New Year 2021


In Tom Stoppard’s play of 1972, “Jumpers”, a major theme is the advance of materialism and the reduction of anything spiritual or theological (like God for example) to either nonsense, an aspect of sociology or of psychology. The university chapel has been turned into a gymnasium and, as George, the Professor of Moral Philosophy, explains:

” The close association between gymnastics and philosophy is I believe unique to this university and owes itself to the Vice-Chancellor, who is of course a first-rate gymnast, though an indifferent philosopher.”

“Jumping” becomes a derogatory metaphor for Logic and the Detective Inspector, Bones, investigating a suspected murder, asks George:

” Are you telling me that the Professor of Logic is a part-time acrobat?” 

To which George replies:

“Yes. More of a gymnast, really – the acrobatics are just the social side.

I am not entirely concerned here with the relationship between gymnastics and acrobatics in the play (though it was a strong cue to my thinking) but with the relationship between spirituality and religion in our world in 2020/21 at a time of plague and pandemic. I want to suggest that religion or more accurately religious practices are in some way the social expression of spirituality and that the nature of our inner spirituality, or if you will “spirit”, may influence greatly the nature of our religious practices or the absence of them.  

“Spirituality” as a concept frequently presents difficulties: many people are suspicious of it because they associate it with “religion” which they reject as, at best, some form of mythology, or at worst, as a corrupt and hypocritical institution. I am not unsympathetic to this point of view; there are serious grounds for believing this to be the case. Apart from the most shocking cover-ups of sexual abuse in the church, concepts of the after-life, resurrection, and eternal damnation seem far fetched to the post modern mind.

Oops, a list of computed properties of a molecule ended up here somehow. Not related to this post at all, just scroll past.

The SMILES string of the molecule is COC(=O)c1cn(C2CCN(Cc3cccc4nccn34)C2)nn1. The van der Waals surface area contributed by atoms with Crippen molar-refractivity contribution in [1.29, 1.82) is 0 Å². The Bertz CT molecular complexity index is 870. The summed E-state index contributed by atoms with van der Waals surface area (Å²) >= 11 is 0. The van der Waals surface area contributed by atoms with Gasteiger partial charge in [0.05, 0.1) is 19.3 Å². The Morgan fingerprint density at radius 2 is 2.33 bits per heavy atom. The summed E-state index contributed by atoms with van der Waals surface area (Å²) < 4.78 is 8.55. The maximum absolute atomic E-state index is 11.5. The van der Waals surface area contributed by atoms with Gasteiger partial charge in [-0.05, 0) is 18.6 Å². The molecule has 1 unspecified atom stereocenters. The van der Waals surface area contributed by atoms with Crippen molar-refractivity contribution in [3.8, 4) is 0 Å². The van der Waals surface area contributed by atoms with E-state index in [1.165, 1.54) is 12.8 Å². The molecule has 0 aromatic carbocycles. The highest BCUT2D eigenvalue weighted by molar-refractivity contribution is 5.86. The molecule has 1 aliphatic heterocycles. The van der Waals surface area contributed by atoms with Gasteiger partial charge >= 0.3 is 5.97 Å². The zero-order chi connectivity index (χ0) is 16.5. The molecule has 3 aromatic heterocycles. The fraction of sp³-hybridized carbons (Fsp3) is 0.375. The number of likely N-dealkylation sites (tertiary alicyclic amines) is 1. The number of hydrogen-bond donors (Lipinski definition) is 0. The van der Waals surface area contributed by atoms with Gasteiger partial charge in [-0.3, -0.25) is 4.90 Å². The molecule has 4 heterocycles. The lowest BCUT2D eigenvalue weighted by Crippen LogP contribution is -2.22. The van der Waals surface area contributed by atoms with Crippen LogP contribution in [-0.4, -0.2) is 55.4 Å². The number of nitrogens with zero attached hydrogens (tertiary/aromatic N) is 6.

“Spirituality”, however, remains as a concept or quality important to many people and to Transpersonal Psychology and Ecopsychology in particular.  Michael Daniels, in “Shadow, Self, Spirit: essays in transpersonal psychology” (2005), begins Chapter 1 by attempting to define Transpersonal Psychology. He suggests two possible approaches: one is to list all the “many examples of transpersonal experiences, processes and events” that are its major concern. The second way is:

 “The short way, by (perhaps reluctantly) using the ‘S’ word. Thus the transpersonal may be said to be more or less about the spiritual dimension of life, or about human spirituality. 

In the above quote one notes Daniel’s own parenthesis and italics underlining his reservations about the ‘S’ word that he later discusses, stressing that, “it is important, however, to make a clear distinction between spirituality and religion”. He goes on to quote Grof:

“Once a religion becomes organized, it often completely loses the connection with its spiritual source and becomes a secular institution that exploits human spiritual needs without satisfying them” (Grof: “Psychology of the Future” 2000 p. 211)

Whether or not one agrees wholly with Stan Grof the quote is expressive of the point of view I suggest above. 

Andy Fisher, in his book, “Radical Ecopsychology: Psychology in the Service of Life” (2013), defines “spirituality”, or more accurately “spirit”, as referring to:

“…a mode of experience that tends in the direction of reunion with nature or that works to overcome splits between realms of being .”  p. 97, (my italics).

Fisher adds an end note to this , which I think is quite important in understanding this perspective; he quotes Joel Kovel (1936-2018) in the note as saying:

“For us, being is discontinuous – and yet this discontinuity is experienced as loss, and life is spent trying to overcome it. It comes naturally to us, then, to sense nonbeing along with being, and to try to rejoin the two, that is, to be spiritually. For nonbeing (the gap) is the space between the discontinuities.”

 Joel Kovel, “History and Spirit”, (1991) p. 81 .

I think that both the Grof (2000) reference in Daniels (2005) and the Fisher (2013) quote with reference to Kovel (1991) show a qualitative difference between religion and spirituality; as Grof suggests religion, as a practice, relates back to a spiritual source. In the Kovel, there is, I think, the suggestion that spirituality is an attempt at healing a discontinuity of being. (My italics). “Being” is as tricky here as “spirituality”.  I wonder whether in some sense in this context they are not referring to the same faculty? Paul says in his letter to the Romans:

“For in my inner being I delight in God’s law” (Romans: 7: 22-23, my italics.)